The Weight is Over – Part 13: Just Say ‘No’ to Diet Derailment

I adore train travel, and dream of the day when the United States has European-style high-speed rail. In fact, I’ve often said I’d vote for nearly anyone except Trump who could guarantee state-to-state, coast-to-coast high-speed rail. In my lifetime.

No wonder I jumped at the chance to join friends Jim and Darcie Gore for a train trip from Sacramento to Reno aboard Amtrak’s California Zephyr. 

doni darce and jim on amtrak to reno

Jim and Darcie Gore, Doni’s dear friends — as well as A News Cafe.com supporters and tech troubleshooters since Day 1 — were Doni’s travel buddies aboard Amtrak’s California Zephyr.

This was my first official little vacation away from my home/food/fitness/routine since I started my health-and-fitness program two months ago with Matthew Lister at Align Private Training. I’m proud to say I’ve lost 15 pounds and 15 inches. I plan to lose more, and worried about undoing my progress. It takes so long to lose weight, but no time at all to gain it back.

Last week Matthew offerered help via his Lister’s List of tips to help me stay on track and not derail my success.

I followed his instructions, which included a couple of deliberate splurges, such as a glass of nice red wine with one dinner, and two tasting glasses of beer another evening. The whole time I was away from home I stuck to Matthew’s protein/veggie/salad suggestions, even while ordering from Zephyr’s dining car menu. I ignored the bread and dessert options. The pain of deprivation passed fairly quickly.

I brought along an insulated bag with snacks for the train trip. In retrospect, I realize I brought way too much food: string cheese, protein drinks, jerky, peanut butter, celery and nuts.

Subconsciously, I may have packed that bag with thoughts of the California Zephyr’s crossing of Donner Pass. Luckily, in the shape I’m in now, if the train were to have become stuck in the snow on that stretch, I’m confident I’d be among the survivors. Sometimes, such as in a Donner-Pass-emergency, having a little extra weight can work in our favor.

But that’s about the only time.

The Zephyr’s nickname is “the snow train” because it includes travel through the snow-packed Sierras. Although on the way to Reno, the snow was skimpy, it was still beautiful.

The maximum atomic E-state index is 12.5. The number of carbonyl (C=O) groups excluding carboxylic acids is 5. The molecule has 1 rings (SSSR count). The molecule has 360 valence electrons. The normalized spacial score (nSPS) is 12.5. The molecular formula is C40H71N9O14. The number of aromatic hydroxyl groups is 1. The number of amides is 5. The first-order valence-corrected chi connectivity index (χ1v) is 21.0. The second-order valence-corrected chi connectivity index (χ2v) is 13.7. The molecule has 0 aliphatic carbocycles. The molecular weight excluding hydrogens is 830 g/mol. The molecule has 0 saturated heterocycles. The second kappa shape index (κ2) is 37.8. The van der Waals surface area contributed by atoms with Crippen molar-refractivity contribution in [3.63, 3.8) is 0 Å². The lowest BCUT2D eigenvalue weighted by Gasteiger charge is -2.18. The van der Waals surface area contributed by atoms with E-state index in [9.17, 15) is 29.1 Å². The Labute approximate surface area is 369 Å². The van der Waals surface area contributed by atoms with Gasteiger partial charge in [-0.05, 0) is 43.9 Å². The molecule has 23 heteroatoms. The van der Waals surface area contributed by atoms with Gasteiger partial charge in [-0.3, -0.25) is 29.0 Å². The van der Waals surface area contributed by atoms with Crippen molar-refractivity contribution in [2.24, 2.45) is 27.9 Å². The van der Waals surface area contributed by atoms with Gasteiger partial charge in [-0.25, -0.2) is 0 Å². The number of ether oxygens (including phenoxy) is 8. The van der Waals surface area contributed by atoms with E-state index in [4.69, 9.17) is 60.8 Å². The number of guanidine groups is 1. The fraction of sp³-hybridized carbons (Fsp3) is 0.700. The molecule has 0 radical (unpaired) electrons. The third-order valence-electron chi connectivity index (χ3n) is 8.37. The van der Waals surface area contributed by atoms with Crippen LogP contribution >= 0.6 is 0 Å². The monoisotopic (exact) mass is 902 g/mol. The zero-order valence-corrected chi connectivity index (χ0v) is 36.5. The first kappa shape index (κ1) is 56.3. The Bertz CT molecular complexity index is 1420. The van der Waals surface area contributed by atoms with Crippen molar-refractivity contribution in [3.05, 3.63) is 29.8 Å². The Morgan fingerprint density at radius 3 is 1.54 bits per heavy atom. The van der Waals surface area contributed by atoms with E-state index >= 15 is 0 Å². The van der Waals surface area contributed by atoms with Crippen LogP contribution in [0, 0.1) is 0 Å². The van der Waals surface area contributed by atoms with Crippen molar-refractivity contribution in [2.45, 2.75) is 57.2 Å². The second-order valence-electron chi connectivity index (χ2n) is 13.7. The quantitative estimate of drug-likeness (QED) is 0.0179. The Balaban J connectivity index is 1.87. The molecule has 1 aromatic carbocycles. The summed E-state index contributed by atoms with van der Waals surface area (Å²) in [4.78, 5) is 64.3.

amtrak light snow

Coming and going, the views were magnificent from the Zephyr’s observation car, which is my favorite part of the train. The dining car is my next favorite part of the train, with its cozy tables that are often shared by interesting strangers, like a delightful older woman named Betty, who rides the train all the time, now that her driving days are over.

The train ride from Sacramento to Reno takes about five hours each way, but it’s a pleasant five hours. It offers lots of time for passengers to read, relax, eat, talk, play cards, or just enjoy the scenery. Generally speaking, I think train-travelers are more friendly and happy than plane passengers, probably because air travel can be so miserable and stressful.

Case in point was a friendly, well-dressed guy we met when we boarded in Sacramento who reminded me of Dustin Hoffman. He said he’s a pilot, and when he does fly as a passenger it’s always first-class. Even so, he prefers train travel, and he regularly takes the California Zephyr to and from Chicago, and books a sleeping berth (which is expensive, btw). He said he works on his phone and laptop, and bills that travel time as his office hours. That totally appeals to me.

Our Reno hotel was within a short, easy walk of the train station on a perfect day in the high 60’s. The view from our window boasted wispy clouds over blue skies.

view from reno hotel

Before the trip, I was most concerned about the diet part of this vacation. I feared I’d give into temptation and make bad food choices.

As it turned out, sticking to my food plan wasn’t difficult. The biggest challenge was maintaining a semblance of Matthew’s fitness program away from Align. It didn’t help that the train trip meant a total of 10 hours of sitting.